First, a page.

Wednesday, December 23, 2009

Google App Engine Datastore "IN" operator

This is the first Desert Island-related technical post. In this article, I am outlining a couple of gotchas regarding the use of the "IN" operator in GQL.

In, I created a class DesertIslandList, which represents a user's list of his/her 8 desert island albums. It, amongst other properties, contains user_id and id_source. For a user who's logged in via Facebook Connect, the user_id of his/her created list would simply be his Facebook profile id and id_source would be "f" (for Facebook).

In order to display lists created by his/her friends, I, first of all, get his/her friend's id list using friends.get method in the Facebook RESTful API with a version of minifb hacked up for Google App Engine. I then created a GQL query for all DesertIslandList WHERE user_id IN :1 AND id_source = :2 with :1 being the Python list containing all the friend ids as strings, and :2 being "f". Straightforward enough? Well it all seemed so until I stumbled across of a couple of gotchas.

Only 30 items allowed

First of all, I soon got a "too many subqueries (max: 30..." exception. As it turns out, only 30 items are allowed in the list:

(from Note: The IN and != operators use multiple queries behind the scenes. For example, the IN operator executes a separate underlying datastore query for every item in the list. The entities returned are a result of the cross-product of all the underlying datastore queries and are de-duplicated. A maximum of 30 datastore queries are allowed for any single GQL query.

So, my bad, not reading the documentation properly. To get around this, you could either somehow limit the list to 30 items or chop your list up into 30-item chunks and union the results (sorting offline if necessary).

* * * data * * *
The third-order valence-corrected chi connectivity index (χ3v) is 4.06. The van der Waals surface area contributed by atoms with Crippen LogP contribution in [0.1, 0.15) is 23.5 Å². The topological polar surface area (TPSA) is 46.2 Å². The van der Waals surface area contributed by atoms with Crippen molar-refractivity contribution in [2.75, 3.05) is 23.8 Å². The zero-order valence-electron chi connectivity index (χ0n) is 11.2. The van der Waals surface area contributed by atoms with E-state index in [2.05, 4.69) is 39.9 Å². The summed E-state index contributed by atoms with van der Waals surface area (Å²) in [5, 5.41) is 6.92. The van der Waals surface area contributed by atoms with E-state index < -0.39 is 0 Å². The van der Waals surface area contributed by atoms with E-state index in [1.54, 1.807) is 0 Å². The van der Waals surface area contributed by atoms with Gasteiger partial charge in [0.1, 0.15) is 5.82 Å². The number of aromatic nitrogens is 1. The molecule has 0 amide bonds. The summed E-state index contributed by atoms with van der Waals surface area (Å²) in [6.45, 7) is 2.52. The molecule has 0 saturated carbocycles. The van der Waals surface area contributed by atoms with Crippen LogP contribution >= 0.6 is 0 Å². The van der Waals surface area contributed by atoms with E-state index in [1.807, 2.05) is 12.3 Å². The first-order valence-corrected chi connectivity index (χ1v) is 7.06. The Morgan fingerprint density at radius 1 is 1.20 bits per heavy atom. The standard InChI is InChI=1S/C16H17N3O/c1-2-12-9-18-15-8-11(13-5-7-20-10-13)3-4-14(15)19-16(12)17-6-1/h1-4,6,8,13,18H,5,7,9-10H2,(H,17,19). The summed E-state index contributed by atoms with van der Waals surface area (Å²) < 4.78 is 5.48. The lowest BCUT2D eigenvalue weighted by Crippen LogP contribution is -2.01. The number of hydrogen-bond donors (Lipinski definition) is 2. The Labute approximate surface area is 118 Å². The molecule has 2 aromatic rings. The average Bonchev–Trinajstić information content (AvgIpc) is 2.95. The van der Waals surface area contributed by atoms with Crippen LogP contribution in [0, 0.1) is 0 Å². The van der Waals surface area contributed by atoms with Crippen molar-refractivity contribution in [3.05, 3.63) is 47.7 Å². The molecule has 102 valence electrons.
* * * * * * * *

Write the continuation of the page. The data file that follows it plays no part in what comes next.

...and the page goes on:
What if the "IN" list is empty?

What if he or she has no friends?

Convention SQL wisdom would suggest that the query should return no DesertIslandList objects. However, in the world of Google App Engine datastore, "IN" means cross-product of all the separate individual queries, so in my GQL query above, an empty "IN" list effectively means get all DesertIslandList WHERE id_source = "f" i.e. not filtering on the user_id field at all!

Not only is this slight counter-intuitive, this can also throw a surprise "no matching index found" exception. The fact that an empty "IN" list does not filter on the user_id field means my GQL instance with an empty "friend ids" list has to access an additional DesertIslandList index with only the id_source field, and not the usual index with both the user_id and the id_source fields. Imagine this, if you have not run a GQL instance with an empty "IN" list in your local dev environment for this particular query, no index (with only the id_source field) will be added to your index.yaml. Up in the cloud, if a person happens to have no Facebook friends, he or she is going to see an ugly stacktrace complaining the the index does not exist!

Of course, the simple solution to this problem is to always check the list to see if it is empty before running the query.

Just another thing to bear in mind!

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